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1993.03.30 - British Columbia Place, Vancouver, Canada

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Post by Soulmonster on Mon Oct 15, 2012 8:13 am

Date:
March 30, 1993.

Venue:
British Columbia Place.

Location:
Vancouver, Canada.

Setlist:
[Unknown setlist]

Line-up:
Axl Rose (vocals), Gilby Clarke (rhythm guitarist), Slash (lead guitarist), Duff McKagan (bass), Dizzy Reed (keyboards) and Matt Sorum (drums).

1993.03.30 - British Columbia Place, Vancouver, Canada Rightarrow Next concert: 1993.04.01.
1993.03.30 - British Columbia Place, Vancouver, Canada Leftarrow Previous concert: 1993.03.28.
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Post by Blackstar on Fri May 17, 2019 7:27 am

Articles around the time the show was announced and tickets went on sale.

Canadian Press via The Edmonton Journal, Dec. 7, 1992:

1993.03.30 - British Columbia Place, Vancouver, Canada 1992_131
Guns N' Roses for Vancouver

The Canadian Press

Vancouver

Guns N' Roses, the band whose name can be found on both the record charts and the police blotter, will perform in Vancouver on March 30.

“They are it right now,” says Tammi Bryant of promoter Perry-scope Concerts. “They are the super group.”

Tickets, at $32.50 plus service charge, go on sale Saturday for the show at the 24,500-seat B.C. Place Amphitheatre.

About 40,000 tickets were sold for a Guns N’ Roses show cancelled last August.

Earlier that month, angry Montreal fans went on a rampage after lead singer Axl Rose left the stage complaining of a sore throat after 40 minutes. Vandals caused more than $300,000 in damage.

Rose and company were up to their old tricks Wednesday night in Santiago, Chile.

The allegedly drunk band showed up two hours late, and an angry disturbance resulted in 20 injuries and 157 arrests.

The Vancouver Sun, Dec. 7, 1992:

1993.03.30 - British Columbia Place, Vancouver, Canada 1992_132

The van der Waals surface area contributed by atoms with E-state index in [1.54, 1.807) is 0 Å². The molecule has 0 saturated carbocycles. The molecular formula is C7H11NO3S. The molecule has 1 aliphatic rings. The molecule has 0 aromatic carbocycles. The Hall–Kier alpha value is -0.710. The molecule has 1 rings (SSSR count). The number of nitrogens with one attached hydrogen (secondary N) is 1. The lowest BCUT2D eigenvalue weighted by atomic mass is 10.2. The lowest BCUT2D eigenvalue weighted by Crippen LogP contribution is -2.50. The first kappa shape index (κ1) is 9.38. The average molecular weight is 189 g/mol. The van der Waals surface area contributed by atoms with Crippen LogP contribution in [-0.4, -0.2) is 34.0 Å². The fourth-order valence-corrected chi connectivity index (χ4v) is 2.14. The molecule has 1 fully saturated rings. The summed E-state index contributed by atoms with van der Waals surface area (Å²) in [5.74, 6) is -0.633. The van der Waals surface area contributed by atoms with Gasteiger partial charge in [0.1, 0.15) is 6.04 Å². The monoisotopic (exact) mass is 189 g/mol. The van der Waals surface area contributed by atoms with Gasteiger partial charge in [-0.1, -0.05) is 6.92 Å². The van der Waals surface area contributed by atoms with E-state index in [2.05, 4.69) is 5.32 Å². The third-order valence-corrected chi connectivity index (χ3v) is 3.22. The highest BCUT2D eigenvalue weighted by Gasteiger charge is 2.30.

HOT TICKET

Tickets go on sale Saturday, finally, for a March 30 concert featuring Guns N’ Roses. Their earlier date back in August was cancelled after a fan rampage in Montreal and an injury in the co-billed band, Metallica.

This time, GNR is booked in with The Brian May Band (May was in Queen), and the seating is slated for 24,000 at the B.C. Place Amphitheatre (Perryscope calls in a "unique set-up"). Tickets go on sale at Ticketmaster outlets (wristband priority in effect), or charge by phone, 280-4444.

Those who buy tickets from outlets are asked to bring a non-perishable item to donate to the Vancouver Pood Bank, marked with name and phone number. One winner will be chosen from each outlet to have their tickets upgraded to front row.

The Vancouver Sun, Dec. 14, 1992:

1993.03.30 - British Columbia Place, Vancouver, Canada 1992_133
[...]
The weather was better for those few who lined up in Vancouver for tickets to a March 30 B.C. Place date for Guns N’ Roses. Just more than half of 24,000 tickets moved over the weekend, with about 10,000 tickets still loft on level four, and about another 1,000 scattered at lower levels.

The Vancouver Sun, Dec. 19, 1992:

1993.03.30 - British Columbia Place, Vancouver, Canada 1992_134
AT EATON’S, 200 Guns N’ Roses fans who are wearing numbered wrist bands begin to inch forward as tickets for the rock show next March go on sale.

A security guard remarks that (surprise!) fans of heavy metal trash-meisters like Guns N’ Roses are well-behaved while followers of Michael Jackson or New Kids On The Block can be quite rowdy.

Most teenagers will not begin to prowl through the mall until the afternoon, but Tasha Knowlton, Denise Kendrick and Devon King, all age 13, are all up early to comb through music and clothing stores and, of course, watch guys.

The Port Coquitlam teens do this every Saturday. They say the mall is the one place their parents will permit them to go alone.

“Most parents wouldn’t want their kids to just go roam around on the street,’’ Knowlton says. “I wouldn’t be allowed to.’’

And because it is Christmas, they have more money to spend — $100 each to buy gifts for family and friends.